For your potential to be maximized your needs must be met. To state that someone has maximized their potential is to state that they Need no more.

If you Need no more, you can not have growth. And perhaps you have no meaning. If I say that you Need no more than I have placed you in a box, de-humanized you in every way possible, and stated that your human potential is complete. To take away your Need is to take away your human-ness. You are a defined object and not a self-actualizing subject.

The words are horrifying – I can only imagine the punched-in-the-stomach feeling that a parent would feel to have someone tell them that their child has no Needs and that they are at their maximum potential within the reality of the disability.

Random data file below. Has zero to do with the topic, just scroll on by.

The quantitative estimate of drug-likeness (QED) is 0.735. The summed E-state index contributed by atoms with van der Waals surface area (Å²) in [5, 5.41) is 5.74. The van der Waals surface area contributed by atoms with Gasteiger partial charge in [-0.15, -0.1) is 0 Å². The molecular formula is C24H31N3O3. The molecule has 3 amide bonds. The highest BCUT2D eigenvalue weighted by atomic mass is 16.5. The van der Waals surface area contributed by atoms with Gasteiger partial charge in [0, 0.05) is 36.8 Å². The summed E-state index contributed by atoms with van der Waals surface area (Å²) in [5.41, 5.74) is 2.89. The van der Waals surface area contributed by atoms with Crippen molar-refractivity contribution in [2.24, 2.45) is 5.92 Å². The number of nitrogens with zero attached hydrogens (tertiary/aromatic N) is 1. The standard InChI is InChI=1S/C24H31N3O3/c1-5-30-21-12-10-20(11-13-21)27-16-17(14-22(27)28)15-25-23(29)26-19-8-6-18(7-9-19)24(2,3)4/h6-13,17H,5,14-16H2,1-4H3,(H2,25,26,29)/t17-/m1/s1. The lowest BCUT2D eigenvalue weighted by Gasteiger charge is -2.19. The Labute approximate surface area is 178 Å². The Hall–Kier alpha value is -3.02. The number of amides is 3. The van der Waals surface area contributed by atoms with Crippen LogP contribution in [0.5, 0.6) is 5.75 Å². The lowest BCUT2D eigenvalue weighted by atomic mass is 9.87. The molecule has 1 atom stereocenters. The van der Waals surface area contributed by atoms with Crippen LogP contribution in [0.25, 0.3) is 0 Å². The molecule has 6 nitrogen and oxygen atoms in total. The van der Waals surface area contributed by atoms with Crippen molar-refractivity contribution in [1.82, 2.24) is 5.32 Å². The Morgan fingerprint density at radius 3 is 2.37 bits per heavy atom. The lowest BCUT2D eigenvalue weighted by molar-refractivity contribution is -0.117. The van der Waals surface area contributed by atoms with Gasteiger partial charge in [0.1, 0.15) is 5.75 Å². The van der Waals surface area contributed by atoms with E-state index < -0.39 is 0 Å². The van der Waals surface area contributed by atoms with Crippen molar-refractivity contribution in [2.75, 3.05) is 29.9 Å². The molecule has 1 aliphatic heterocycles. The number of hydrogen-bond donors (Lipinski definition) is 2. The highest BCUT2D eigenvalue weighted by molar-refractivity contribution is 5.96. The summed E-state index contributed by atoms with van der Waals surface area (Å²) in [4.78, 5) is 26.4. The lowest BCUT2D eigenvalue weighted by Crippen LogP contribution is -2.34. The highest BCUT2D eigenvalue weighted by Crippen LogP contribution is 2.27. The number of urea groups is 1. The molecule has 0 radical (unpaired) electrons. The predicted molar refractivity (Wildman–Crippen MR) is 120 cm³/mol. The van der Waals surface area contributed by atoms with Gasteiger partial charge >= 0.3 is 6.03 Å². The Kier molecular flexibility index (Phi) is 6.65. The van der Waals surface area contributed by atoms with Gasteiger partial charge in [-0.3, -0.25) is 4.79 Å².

Whose reality? The reality of the all-knowing professional who after having completed some assessments in a limited contextual understanding of that child completely and abjectly disregards the parent’s larger hopes and aspirations? Is that reality?

I can’t imagine harsher words. That is where I am getting stuck.

There is no doubt that there are times to discharge a child. There are times to change from direct to indirect interventions. There are times to make all kinds of changes in the recommended intervention program of a child. These are not real issues – everyone knows these things.

But it should never be time to use words that limit the human potential of anyone.

Here is an easy fix – how about saying that “the child has derived the maximal benefit from participating in occupational therapy at this time.” I can accept that.